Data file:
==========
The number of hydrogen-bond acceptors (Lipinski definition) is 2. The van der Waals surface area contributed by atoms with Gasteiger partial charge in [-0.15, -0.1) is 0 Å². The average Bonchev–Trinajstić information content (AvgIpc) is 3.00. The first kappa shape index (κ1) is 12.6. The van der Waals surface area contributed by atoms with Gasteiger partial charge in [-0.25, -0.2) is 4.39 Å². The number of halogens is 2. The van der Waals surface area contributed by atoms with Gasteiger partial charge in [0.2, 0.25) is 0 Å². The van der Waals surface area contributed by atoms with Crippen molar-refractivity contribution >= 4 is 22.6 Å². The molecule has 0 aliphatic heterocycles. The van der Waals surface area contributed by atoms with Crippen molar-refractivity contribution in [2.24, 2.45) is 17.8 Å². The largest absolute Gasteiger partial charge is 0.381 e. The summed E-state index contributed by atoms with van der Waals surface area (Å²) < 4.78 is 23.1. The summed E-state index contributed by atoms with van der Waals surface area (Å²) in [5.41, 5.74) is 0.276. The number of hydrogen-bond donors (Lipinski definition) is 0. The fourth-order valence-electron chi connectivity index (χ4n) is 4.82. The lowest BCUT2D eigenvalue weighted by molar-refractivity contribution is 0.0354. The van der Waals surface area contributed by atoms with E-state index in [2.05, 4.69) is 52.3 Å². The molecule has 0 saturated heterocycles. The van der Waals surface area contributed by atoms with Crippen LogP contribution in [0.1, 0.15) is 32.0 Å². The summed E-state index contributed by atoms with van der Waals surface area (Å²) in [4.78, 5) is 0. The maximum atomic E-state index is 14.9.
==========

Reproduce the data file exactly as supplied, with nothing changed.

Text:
The number of hydrogen-bond acceptors (Lipinski definition) is 2. The van der Waals surface area contributed by atoms with Gasteiger partial charge in [-0.15, -0.1) is 0 Å². The average Bonchev–Trinajstić information content (AvgIpc) is 3.00. The first kappa shape index (κ1) is 12.6. The van der Waals surface area contributed by atoms with Gasteiger partial charge in [-0.25, -0.2) is 4.39 Å². The number of halogens is 2. The van der Waals surface area contributed by atoms with Gasteiger partial charge in [0.2, 0.25) is 0 Å². The van der Waals surface area contributed by atoms with Crippen molar-refractivity contribution >= 4 is 22.6 Å². The molecule has 0 aliphatic heterocycles. The van der Waals surface area contributed by atoms with Crippen molar-refractivity contribution in [2.24, 2.45) is 17.8 Å². The largest absolute Gasteiger partial charge is 0.381 e. The summed E-state index contributed by atoms with van der Waals surface area (Å²) < 4.78 is 23.1. The summed E-state index contributed by atoms with van der Waals surface area (Å²) in [5.41, 5.74) is 0.276. The number of hydrogen-bond donors (Lipinski definition) is 0. The fourth-order valence-electron chi connectivity index (χ4n) is 4.82. The lowest BCUT2D eigenvalue weighted by molar-refractivity contribution is 0.0354. The van der Waals surface area contributed by atoms with E-state index in [2.05, 4.69) is 52.3 Å². The molecule has 0 saturated heterocycles. The van der Waals surface area contributed by atoms with Crippen LogP contribution in [0.1, 0.15) is 32.0 Å². The summed E-state index contributed by atoms with van der Waals surface area (Å²) in [4.78, 5) is 0. The maximum atomic E-state index is 14.9.